Ownsworth, T., Fleming, J., Tate, R., Beadle, E., Griffin, J., Kendall, M., Schmidt, J., Lane-Brown, A., Chevignard, M., & Shum, D. H. K.
Do people with severe traumatic brain injury benefit from making errors? A randomized controlled trial of error-based and errorless learning.
What the study is about
Individuals who have sustained a traumatic brain injury (TBI) often need to relearn a lot of skills they had previously mastered. There is some disagreement as to the best strategy to relearn these skills, however, one method that has been successful is ‘errorless learning’. Errorless learning refers to teaching the skill without ever allowing for errors to occur. The training session is designed in a way that requires the trainer to prompt with the correct response, rather than allowing the trainee to guess, and therefore risk laying down the memory of the error response. Learning in this method is often very specific and skills do not often generalise to other situations where the skill is needed outside of the training session. Error-based learning on the other hand involves structured feedback on performance (e.g., use of videos), graded prompts, and post-task reflection to teach how to anticipate errors, check for and correct errors, and generate strategies for overcoming those errors. This ‘metacognitive’ method has previously been shown to reduce errors on trained tasks, increase self-regulation and self-awareness, however, it was previously not known if this approach would promote greater generalisation of skills than errorless learning. This study aimed to determine this.
What we did
Fifty-four individuals with a severe traumatic brain injury were randomised either to the errorless learning group OR to the error-based learning group. They received 8 x 1.5 hour individual training sessions focused on meal preparation. The success of training was measured by total errors made during the Cooking Task (a standardised test of error self-regulation), as well as measure of broader generalisation (Zoo map test) and a number of other secondary outcome measures.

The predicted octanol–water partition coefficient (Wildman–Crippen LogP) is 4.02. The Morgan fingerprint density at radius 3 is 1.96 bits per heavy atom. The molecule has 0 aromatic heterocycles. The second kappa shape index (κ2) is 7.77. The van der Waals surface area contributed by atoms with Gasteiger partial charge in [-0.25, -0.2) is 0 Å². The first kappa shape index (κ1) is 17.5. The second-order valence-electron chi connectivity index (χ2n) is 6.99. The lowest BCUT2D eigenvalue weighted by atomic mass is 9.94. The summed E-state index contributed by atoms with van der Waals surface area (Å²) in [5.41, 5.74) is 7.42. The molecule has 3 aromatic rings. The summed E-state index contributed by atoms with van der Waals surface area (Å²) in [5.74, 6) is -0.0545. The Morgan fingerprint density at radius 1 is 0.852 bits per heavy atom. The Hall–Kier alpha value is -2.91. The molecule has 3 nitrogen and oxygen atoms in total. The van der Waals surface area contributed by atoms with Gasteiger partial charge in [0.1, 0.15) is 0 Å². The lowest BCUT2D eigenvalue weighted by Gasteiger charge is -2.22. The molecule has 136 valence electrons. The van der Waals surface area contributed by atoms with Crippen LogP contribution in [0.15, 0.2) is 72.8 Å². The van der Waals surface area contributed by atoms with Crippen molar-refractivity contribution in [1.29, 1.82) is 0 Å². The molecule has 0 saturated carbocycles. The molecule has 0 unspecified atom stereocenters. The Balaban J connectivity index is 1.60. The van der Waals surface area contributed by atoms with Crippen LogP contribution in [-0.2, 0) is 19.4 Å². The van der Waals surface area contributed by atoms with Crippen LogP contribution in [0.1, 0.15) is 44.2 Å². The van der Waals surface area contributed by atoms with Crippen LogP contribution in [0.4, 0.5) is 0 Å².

What we have found
After accounting for initial performance and level of pre-injury education, individuals in the error-based learning group demonstrated significantly fewer errors on the Cooking Task following training when compared to those in the errorless learning group. Those who received the error-based training strategies also demonstrated greater levels of self-awareness and behavioural competency at completion. Forty-one participants were re-tested 6 months following completion of training. There were no significant differences in social and vocational outcomes at this point. Results from this study demonstrate that having structured opportunities to make errors and learn to correct these plays an important role in the learning of skills during rehabilitation after severe traumatic brain injury.
The authors would like to thank the willing volunteers who participated in this research. The research would also not have been possible without funding from the National Health and Medical Research Council.